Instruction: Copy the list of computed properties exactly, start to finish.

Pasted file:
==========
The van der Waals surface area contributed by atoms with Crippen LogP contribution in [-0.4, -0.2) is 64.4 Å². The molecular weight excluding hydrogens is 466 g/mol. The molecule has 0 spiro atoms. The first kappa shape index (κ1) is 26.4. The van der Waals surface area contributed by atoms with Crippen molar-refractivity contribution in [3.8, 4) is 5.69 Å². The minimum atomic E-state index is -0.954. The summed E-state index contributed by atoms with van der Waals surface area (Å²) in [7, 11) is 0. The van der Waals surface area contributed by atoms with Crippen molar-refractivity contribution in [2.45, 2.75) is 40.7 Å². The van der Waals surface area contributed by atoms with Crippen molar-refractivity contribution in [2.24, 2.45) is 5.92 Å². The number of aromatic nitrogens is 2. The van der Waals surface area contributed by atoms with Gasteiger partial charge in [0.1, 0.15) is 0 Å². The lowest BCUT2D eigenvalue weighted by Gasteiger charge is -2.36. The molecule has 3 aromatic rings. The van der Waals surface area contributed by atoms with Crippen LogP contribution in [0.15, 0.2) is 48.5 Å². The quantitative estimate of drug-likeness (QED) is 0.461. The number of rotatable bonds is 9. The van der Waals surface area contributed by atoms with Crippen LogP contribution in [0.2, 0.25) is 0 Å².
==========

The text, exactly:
The van der Waals surface area contributed by atoms with Crippen LogP contribution in [-0.4, -0.2) is 64.4 Å². The molecular weight excluding hydrogens is 466 g/mol. The molecule has 0 spiro atoms. The first kappa shape index (κ1) is 26.4. The van der Waals surface area contributed by atoms with Crippen molar-refractivity contribution in [3.8, 4) is 5.69 Å². The minimum atomic E-state index is -0.954. The summed E-state index contributed by atoms with van der Waals surface area (Å²) in [7, 11) is 0. The van der Waals surface area contributed by atoms with Crippen molar-refractivity contribution in [2.45, 2.75) is 40.7 Å². The van der Waals surface area contributed by atoms with Crippen molar-refractivity contribution in [2.24, 2.45) is 5.92 Å². The number of aromatic nitrogens is 2. The van der Waals surface area contributed by atoms with Gasteiger partial charge in [0.1, 0.15) is 0 Å². The lowest BCUT2D eigenvalue weighted by Gasteiger charge is -2.36. The molecule has 3 aromatic rings. The van der Waals surface area contributed by atoms with Crippen LogP contribution in [0.15, 0.2) is 48.5 Å². The quantitative estimate of drug-likeness (QED) is 0.461. The number of rotatable bonds is 9. The van der Waals surface area contributed by atoms with Crippen LogP contribution in [0.2, 0.25) is 0 Å².